Feast on This
The Glory of Southern Cooking.
"When I tamper with certain sacred dishes," James Villas writes in his latest cookbook, The Glory of Southern Cooking (Wiley and Sons), "[my mother] still says I've lived up north too long and don't know much about Southern cooking."
This will be news to Villas' fans, who have followed him as food and wine editor of Town & Country magazine for 27 years and over the course of a dozen books, which include My Mother's Southern Kitchen (1994), My Mother's Southern Desserts (1998), My Mother's Southern Entertaining (2000), and, with or without his mother's say-so and know-how, the very Southern-sounding Crazy for Casseroles (2003).
But make no mistake, Martha Pearl Villas of North Carolina, your son James, winner recently of the James Beard Journalism Prize and Bon Appetit's Writer of the Year Award, hasn't gotten too big for his britches. In The Glory of Southern Cooking, he's downright gaga over what goes into and comes out of the South's kitchens — traditional Southern dishes right up there, Villas believes, with French cuisine bourgeoise and Italian cucina casereccia.
Highfalutin, you say? No way. Here is a man whose recipe for Skillet Cornbread calls for one-quarter cup of bacon grease (yes, a quarter-cup), which is how they do it in Mississippi, and no other recipe, to Villas' knowledge (and knowledgeable taste buds), can equal it — even, he adds, his very own mom's.
Bacon grease, then. And country ham. And rice, sorghum, cornmeal, and buttermilk. Let's not get fussy here, because Villas doesn't get fussy. In fact, he won't stand for it. You want to champion other regional styles of American cooking? "Ludicrous," he writes. That "hideously expensive," "ever-so-convenient gas grill"? "Heave it into the dump," he declares. (Nothing wrong with the coal-burning bargain variety.)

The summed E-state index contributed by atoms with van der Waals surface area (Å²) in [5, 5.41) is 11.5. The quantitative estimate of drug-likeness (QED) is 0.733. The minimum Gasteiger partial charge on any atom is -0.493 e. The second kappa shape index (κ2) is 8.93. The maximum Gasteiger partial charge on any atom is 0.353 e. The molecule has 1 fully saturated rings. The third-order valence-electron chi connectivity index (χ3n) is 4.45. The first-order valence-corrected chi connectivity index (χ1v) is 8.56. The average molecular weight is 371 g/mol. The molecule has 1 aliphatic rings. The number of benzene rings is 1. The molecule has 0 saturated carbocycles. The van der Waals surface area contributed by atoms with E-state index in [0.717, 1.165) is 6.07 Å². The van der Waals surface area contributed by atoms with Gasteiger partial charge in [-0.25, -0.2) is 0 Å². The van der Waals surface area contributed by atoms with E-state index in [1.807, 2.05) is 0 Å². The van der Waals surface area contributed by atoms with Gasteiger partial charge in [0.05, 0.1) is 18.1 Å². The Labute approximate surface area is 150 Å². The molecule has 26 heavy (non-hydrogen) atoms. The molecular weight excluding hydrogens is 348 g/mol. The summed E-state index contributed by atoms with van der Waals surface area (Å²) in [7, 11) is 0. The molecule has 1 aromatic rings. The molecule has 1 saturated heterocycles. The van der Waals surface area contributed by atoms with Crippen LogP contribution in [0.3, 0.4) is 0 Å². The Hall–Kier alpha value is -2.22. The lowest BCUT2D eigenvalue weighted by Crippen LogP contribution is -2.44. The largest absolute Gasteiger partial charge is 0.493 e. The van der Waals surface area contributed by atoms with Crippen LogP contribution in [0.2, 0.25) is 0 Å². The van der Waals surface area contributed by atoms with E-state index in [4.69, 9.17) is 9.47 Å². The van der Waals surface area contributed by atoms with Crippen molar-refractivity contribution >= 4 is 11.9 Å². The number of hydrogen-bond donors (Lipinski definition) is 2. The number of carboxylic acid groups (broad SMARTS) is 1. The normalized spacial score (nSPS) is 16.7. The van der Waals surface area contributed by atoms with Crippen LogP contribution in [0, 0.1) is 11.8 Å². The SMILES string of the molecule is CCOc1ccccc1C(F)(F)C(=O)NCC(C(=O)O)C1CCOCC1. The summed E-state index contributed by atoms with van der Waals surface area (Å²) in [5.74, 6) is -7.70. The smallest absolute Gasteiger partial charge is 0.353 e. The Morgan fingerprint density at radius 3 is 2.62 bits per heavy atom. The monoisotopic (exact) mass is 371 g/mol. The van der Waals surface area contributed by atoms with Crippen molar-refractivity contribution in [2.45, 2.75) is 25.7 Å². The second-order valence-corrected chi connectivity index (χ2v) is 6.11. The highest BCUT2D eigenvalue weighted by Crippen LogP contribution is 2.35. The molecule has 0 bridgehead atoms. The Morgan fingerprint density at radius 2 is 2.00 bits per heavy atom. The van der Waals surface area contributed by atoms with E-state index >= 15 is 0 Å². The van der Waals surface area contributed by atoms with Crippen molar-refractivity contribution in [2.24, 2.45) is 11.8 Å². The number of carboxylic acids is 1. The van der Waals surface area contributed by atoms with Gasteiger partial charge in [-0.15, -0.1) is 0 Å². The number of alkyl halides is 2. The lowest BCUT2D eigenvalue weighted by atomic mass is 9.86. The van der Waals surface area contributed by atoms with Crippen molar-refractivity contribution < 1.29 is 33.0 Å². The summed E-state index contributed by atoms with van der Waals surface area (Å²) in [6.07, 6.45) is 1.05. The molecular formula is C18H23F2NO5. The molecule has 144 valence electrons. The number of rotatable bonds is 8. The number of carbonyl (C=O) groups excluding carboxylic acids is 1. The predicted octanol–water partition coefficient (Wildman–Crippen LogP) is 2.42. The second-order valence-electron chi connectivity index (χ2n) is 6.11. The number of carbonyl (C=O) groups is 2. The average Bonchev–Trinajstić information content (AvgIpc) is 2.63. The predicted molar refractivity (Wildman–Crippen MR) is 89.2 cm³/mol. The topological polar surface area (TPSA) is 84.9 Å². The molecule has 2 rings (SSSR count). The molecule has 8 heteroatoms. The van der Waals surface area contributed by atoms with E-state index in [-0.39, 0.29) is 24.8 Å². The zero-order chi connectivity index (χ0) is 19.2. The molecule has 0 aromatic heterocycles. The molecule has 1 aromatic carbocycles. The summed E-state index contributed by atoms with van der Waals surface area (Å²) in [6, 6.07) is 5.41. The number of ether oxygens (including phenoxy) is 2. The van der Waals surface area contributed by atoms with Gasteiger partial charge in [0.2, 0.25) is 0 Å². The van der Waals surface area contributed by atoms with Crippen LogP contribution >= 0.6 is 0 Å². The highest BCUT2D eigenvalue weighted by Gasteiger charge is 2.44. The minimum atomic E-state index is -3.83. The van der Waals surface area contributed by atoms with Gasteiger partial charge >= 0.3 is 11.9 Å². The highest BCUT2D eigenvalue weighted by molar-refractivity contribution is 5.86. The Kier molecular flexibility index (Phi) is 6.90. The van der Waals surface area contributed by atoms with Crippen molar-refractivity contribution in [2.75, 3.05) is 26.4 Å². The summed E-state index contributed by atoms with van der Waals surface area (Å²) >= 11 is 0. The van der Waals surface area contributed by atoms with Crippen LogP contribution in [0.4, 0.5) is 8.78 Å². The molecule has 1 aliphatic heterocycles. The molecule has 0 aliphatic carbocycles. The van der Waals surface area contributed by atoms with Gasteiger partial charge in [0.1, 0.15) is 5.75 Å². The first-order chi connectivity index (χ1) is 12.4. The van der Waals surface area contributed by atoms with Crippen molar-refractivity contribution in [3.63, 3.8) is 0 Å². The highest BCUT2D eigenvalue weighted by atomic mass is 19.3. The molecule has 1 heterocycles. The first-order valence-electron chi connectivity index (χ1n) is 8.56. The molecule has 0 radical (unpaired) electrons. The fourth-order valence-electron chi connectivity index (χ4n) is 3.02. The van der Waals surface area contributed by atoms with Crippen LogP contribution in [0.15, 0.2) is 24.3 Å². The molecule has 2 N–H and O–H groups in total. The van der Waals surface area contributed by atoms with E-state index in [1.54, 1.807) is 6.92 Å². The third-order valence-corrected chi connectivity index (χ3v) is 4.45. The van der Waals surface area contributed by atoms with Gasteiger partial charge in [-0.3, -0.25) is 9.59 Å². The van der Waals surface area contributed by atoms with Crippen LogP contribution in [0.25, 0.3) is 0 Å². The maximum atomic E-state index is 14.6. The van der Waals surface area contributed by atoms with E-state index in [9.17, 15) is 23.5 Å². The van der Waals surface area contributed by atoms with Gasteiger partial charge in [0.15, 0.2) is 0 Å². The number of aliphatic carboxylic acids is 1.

This is a man who, as a child, watched as Mr. Nunn, Villas' boyhood neighbor in Charlotte, beheaded hens with a hatchet. This is also a man who helped his grandfather skin rabbits. So he knows what down-home's about. And he knows what a good Fried Dill Pickle is about. He found one at the Hollywood Cafe near Tunica. Villas' recipe for Tennessee Monkey Bread? It comes courtesy of a member of the Junior League in Memphis. The source for Memphis Quail and Vegetable Stew? Villas' friend Henry. And the Peabody Grits Pudding? It belongs to The Peabody, of course — "a slightly eccentric but civilized landmark that no traveler in the South should miss," Villas writes. ("Eccentric"? Villas couldn't be referring to the twice-daily parade of ducks in the hotel's lobby. Maybe he means the peaches sautéed in honeyed orange butter, which The Peabody adds to this dish. Villas would rather you really dazzle your guests and let the pudding stand on its own.)
And as for barbecue, where's the beef? Not in this cookbook. When Villas says barbecue, Villas means hog and hog only, and as a proud Tarheel, he calls the North Carolina version — pit-cooked, hickory-smoked, vinegary, and pulled — king. But when it comes to ribs, Villas doesn't want any argument: "Only a fool denies that the undisputed capital is Memphis, Tennessee." And what of our neighbor across the river? Arkansas is, Villas writes, "the only state I know in the South that normally tops barbecue salad with Thousand Island dressing." The very idea must be unspeakable, because Villas doesn't comment.
Most likely, Memphian Jennifer Chandler would comment, and her likely response: So what?
You like shredded pork and Thousand Island on your lettuce leaves? Have it your way. But start by bagging it. Chandler's new book, Simply Salads (Rutledge Hill Press), does just that in more than 100 recipes — recipes that begin with store-bought, prepackaged greens. Your salad spinner can hit the dust. It's okay. Chandler's spinner is collecting dust.